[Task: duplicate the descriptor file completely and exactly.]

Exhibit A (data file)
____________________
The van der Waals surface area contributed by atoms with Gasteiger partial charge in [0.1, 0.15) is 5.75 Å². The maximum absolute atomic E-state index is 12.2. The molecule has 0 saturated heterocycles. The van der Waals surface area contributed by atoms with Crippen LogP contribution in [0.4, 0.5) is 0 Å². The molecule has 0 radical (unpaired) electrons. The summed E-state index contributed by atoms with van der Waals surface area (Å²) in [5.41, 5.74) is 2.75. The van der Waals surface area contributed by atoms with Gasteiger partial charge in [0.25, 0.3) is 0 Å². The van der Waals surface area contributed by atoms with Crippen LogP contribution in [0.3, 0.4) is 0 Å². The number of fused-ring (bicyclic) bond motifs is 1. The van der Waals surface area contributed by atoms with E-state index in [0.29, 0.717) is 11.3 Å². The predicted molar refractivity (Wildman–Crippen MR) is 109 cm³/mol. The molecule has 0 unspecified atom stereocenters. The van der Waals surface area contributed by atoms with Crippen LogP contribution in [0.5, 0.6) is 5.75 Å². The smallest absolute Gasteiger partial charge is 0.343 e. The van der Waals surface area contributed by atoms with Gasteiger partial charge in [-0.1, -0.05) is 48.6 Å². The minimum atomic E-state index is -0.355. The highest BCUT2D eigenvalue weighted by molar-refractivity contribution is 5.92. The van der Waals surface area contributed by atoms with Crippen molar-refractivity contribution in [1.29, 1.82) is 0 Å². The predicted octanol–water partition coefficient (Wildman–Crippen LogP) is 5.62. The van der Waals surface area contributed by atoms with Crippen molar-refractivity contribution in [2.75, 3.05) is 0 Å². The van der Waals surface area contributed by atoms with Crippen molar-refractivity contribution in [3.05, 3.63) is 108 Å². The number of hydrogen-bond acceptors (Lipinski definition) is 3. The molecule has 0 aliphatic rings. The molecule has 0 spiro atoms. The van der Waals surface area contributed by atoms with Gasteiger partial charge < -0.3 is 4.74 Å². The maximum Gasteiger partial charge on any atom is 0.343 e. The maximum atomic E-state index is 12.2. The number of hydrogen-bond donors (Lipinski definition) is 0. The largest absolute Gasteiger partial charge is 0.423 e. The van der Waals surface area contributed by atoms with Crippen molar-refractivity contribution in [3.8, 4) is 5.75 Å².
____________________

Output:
The van der Waals surface area contributed by atoms with Gasteiger partial charge in [0.1, 0.15) is 5.75 Å². The maximum absolute atomic E-state index is 12.2. The molecule has 0 saturated heterocycles. The van der Waals surface area contributed by atoms with Crippen LogP contribution in [0.4, 0.5) is 0 Å². The molecule has 0 radical (unpaired) electrons. The summed E-state index contributed by atoms with van der Waals surface area (Å²) in [5.41, 5.74) is 2.75. The van der Waals surface area contributed by atoms with Gasteiger partial charge in [0.25, 0.3) is 0 Å². The van der Waals surface area contributed by atoms with Crippen LogP contribution in [0.3, 0.4) is 0 Å². The number of fused-ring (bicyclic) bond motifs is 1. The van der Waals surface area contributed by atoms with E-state index in [0.29, 0.717) is 11.3 Å². The predicted molar refractivity (Wildman–Crippen MR) is 109 cm³/mol. The molecule has 0 unspecified atom stereocenters. The van der Waals surface area contributed by atoms with Crippen LogP contribution in [0.5, 0.6) is 5.75 Å². The smallest absolute Gasteiger partial charge is 0.343 e. The van der Waals surface area contributed by atoms with Gasteiger partial charge in [-0.1, -0.05) is 48.6 Å². The minimum atomic E-state index is -0.355. The highest BCUT2D eigenvalue weighted by molar-refractivity contribution is 5.92. The van der Waals surface area contributed by atoms with Crippen molar-refractivity contribution in [1.29, 1.82) is 0 Å². The predicted octanol–water partition coefficient (Wildman–Crippen LogP) is 5.62. The van der Waals surface area contributed by atoms with Crippen molar-refractivity contribution in [2.75, 3.05) is 0 Å². The van der Waals surface area contributed by atoms with Crippen molar-refractivity contribution in [3.05, 3.63) is 108 Å². The number of hydrogen-bond acceptors (Lipinski definition) is 3. The molecule has 0 aliphatic rings. The molecule has 0 spiro atoms. The van der Waals surface area contributed by atoms with Gasteiger partial charge < -0.3 is 4.74 Å². The maximum Gasteiger partial charge on any atom is 0.343 e. The maximum atomic E-state index is 12.2. The number of hydrogen-bond donors (Lipinski definition) is 0. The largest absolute Gasteiger partial charge is 0.423 e. The van der Waals surface area contributed by atoms with Crippen molar-refractivity contribution in [3.8, 4) is 5.75 Å².